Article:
National Eisteddfod organisers are appealing for supporters of the event to give cash to safeguard its future.
Alcohol has been on sale this year for the first time
Officials have revealed that £300,000 must be found before the autumn to ensure the event continues without selling assets.
Organisers said there had been long negotiations with the Welsh Language Board and the Welsh Assembly Government.
But, they said, they could wait no longer for a decision and appealed to supporters for help.
Dafydd Whittall, vice-president of the eisteddfod's council, said the event was facing "difficult financial times".
And, he added : "We are holding a cultural festival in a minority language, and it will always need to be supported.
"We need £300,000 to ensure that the eisteddfod is put back on a sound financial footing.
"If we don't get that, we will have to look at our assets, which are very small indeed. We may have to realise those assets, but we don't want to do that.
"We are well aware that there are many people who would be prepared to make a contribution, and we have already raised £5,000."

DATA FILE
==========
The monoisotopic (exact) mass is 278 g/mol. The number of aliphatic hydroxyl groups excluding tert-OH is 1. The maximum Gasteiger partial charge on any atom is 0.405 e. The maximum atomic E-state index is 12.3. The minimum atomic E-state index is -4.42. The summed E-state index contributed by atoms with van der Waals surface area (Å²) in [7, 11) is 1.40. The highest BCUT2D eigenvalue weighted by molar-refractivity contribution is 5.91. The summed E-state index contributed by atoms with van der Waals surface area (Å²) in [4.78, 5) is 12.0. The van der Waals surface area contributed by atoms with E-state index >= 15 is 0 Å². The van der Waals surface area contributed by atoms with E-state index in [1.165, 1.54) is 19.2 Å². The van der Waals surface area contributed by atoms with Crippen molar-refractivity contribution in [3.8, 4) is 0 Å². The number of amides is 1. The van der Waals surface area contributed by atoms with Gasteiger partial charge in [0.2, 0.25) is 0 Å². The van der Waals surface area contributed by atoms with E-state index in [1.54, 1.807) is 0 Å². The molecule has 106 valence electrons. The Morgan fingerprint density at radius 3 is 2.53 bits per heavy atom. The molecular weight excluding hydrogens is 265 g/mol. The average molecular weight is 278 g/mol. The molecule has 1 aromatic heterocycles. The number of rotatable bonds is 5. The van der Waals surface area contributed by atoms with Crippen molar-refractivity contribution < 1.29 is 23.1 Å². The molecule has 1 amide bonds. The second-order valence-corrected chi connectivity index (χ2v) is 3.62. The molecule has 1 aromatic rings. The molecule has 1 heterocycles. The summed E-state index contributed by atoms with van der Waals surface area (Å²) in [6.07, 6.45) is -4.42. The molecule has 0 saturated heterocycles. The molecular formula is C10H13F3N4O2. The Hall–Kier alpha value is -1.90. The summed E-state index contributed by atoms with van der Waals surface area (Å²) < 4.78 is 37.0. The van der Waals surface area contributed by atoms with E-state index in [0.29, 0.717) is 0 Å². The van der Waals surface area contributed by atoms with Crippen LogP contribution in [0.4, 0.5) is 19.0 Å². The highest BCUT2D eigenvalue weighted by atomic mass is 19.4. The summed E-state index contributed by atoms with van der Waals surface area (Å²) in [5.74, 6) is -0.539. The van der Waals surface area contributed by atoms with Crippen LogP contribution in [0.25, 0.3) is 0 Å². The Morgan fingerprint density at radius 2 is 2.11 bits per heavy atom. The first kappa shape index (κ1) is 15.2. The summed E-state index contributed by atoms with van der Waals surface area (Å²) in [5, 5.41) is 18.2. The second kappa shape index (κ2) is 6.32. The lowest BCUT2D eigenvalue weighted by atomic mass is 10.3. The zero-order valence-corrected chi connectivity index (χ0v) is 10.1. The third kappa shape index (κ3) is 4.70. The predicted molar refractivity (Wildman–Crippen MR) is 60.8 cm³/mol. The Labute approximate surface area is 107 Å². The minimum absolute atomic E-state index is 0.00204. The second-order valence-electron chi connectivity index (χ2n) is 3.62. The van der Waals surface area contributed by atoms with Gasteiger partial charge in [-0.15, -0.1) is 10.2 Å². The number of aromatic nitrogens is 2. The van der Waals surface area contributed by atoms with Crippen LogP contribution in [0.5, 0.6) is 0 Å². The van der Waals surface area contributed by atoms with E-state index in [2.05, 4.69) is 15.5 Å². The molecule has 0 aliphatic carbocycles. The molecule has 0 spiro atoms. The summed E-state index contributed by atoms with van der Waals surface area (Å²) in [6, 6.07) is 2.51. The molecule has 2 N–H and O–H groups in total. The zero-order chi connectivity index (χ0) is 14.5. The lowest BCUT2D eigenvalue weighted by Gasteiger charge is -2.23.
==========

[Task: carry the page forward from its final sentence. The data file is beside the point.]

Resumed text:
Even before the start of this year's event in Newport, there had been warnings of financial problems.
Last year's festival in Meifod made a small profit of around £1,000 - but staffing and running costs meant an overall yearly loss of £130,000.
Earlier eisteddfodau were hit by setbacks including foot-and-mouth disease and bad weather.
A Welsh Assembly Government spokesperson said the eisteddfod had been given a grant of £360,000, which was 20% more than last year.
Culture Minister Alun Pugh had met regularly with eisteddfod officials, and would be meeting them again in the autumn when the financial situation from this year's eisteddfod was clear.
Welsh Language Board chairman Rhodri Williams has welcomed the decision to launch an emergency financial appeal.
He said the fact that the appeal had been launched would make it easier for the board to decide on the future grant for the cultural event.
This year's event in Newport had, he said, showed that the event had already started to modernise, in line with the recommendations of a specially-commissioned report into the eisteddfod.
Additions to facilities on the maes like the sale of alcohol meant that the organisers had taken heed of advice to give the event a broader appeal.